Validation of a continuous infusion of low dose Iohexol to measure glomerular filtration rate: randomised clinical trial

Dixon, John J, Lane, Katie, Dalton, R Neil, Turner, Charles, Grounds, R Michael, MacPhee, Iain A M and Philips, Barbara J (2015) Validation of a continuous infusion of low dose Iohexol to measure glomerular filtration rate: randomised clinical trial. Journal of Translational Medicine, 13 (58). pp. 1-13. ISSN 1479-5876

[img] PDF - Published Version
Available under License Creative Commons Attribution.

Download (1MB)

Abstract

INTRODUCTION

There is currently no accurate method of measuring glomerular filtration rate (GFR) during acute kidney injury (AKI). Knowledge of how much GFR varies in stable subjects is necessary before changes in GFR can be attributed to AKI. We have designed a method of continuous measurement of GFR intended as a research tool to time effects of AKI. The aims of this crossover trial were to establish accuracy and precision of a continuous infusion of low dose Iohexol (CILDI) and variation in GFR in stable volunteers over a range of estimated GFR (23-138 mL/min/1.73 m(2)).

METHODS

We randomised 17 volunteers to GFR measurement by plasma clearance (PC) and renal clearance (RC) of either a single bolus of Iohexol (SBI; routine method), or of a continuous infusion of low dose Iohexol (CILDI; experimental method) at 0.5 mL/h for 12 h. GFR was measured by the alternative method after a washout period (4-28 days). Iohexol concentration was measured by high performance liquid chromatography/electrospray tandem mass spectrometry and time to steady state concentration (Css) determined.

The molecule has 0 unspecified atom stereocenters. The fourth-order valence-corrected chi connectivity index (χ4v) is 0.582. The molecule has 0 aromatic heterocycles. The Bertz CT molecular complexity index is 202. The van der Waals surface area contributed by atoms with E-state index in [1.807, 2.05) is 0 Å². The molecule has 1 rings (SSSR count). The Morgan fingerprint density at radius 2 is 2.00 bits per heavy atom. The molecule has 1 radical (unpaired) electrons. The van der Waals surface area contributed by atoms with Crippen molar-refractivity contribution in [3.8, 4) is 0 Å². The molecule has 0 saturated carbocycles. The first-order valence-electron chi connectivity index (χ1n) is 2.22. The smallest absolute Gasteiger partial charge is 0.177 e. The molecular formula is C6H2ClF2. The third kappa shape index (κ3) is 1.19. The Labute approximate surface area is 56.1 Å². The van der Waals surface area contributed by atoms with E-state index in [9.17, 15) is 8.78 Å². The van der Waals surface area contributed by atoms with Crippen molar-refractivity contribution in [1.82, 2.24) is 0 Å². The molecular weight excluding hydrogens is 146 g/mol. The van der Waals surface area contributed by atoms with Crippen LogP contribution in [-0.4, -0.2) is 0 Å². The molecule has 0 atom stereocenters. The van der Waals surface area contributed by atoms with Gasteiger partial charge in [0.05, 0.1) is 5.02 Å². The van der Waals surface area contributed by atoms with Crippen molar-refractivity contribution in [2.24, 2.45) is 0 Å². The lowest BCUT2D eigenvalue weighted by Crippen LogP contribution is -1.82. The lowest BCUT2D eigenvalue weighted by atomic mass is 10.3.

RESULTS

Mean PC was 76.7 ± 28.5 mL/min/1.73 m(2) (SBI), and 78.9 ± 28.6 mL/min/1.73 m(2) (CILDI), p = 0.82. No crossover effects occurred (p = 0.85). Correlation (r) between the methods was 0.98 (p < 0.0001). Bias was 2.2 mL/min/1.73 m(2) (limits of agreement -8.2 to 12.6 mL/min/1.73 m(2)) for CILDI. PC overestimated RC by 7.1 ± 7.3 mL/min/1.73 m(2). Mean intra-individual variation in GFR (CILDI) was 10.3% (p < 0.003). Mean ± SD Css was 172 ± 185 min.

CONCLUSION

We hypothesise that changes in GFR >10.3% depict evolving AKI. If this were applicable to AKI, this is less than the 50% change in serum creatinine currently required to define AKI. CILDI is now ready for testing in patients with AKI.

TRIAL REGISTRATION

This trial was registered with the European Union Clinical Trials Register ( https://www.clinicaltrialsregister.eu/ ), registration number: 2010-019933-89 .

Item Type: Article
Schools and Departments: Brighton and Sussex Medical School > Brighton and Sussex Medical School
Brighton and Sussex Medical School > Clinical and Experimental Medicine
Subjects: R Medicine > RC Internal medicine > RC0086 Medical emergencies. Critical care. Intensive care. First aid
Related URLs:
Depositing User: Ellen Thomas
Date Deposited: 15 May 2019 11:05
Last Modified: 01 Jul 2019 15:16
URI: http://sro.sussex.ac.uk/id/eprint/83432

View download statistics for this item

📧 Request an update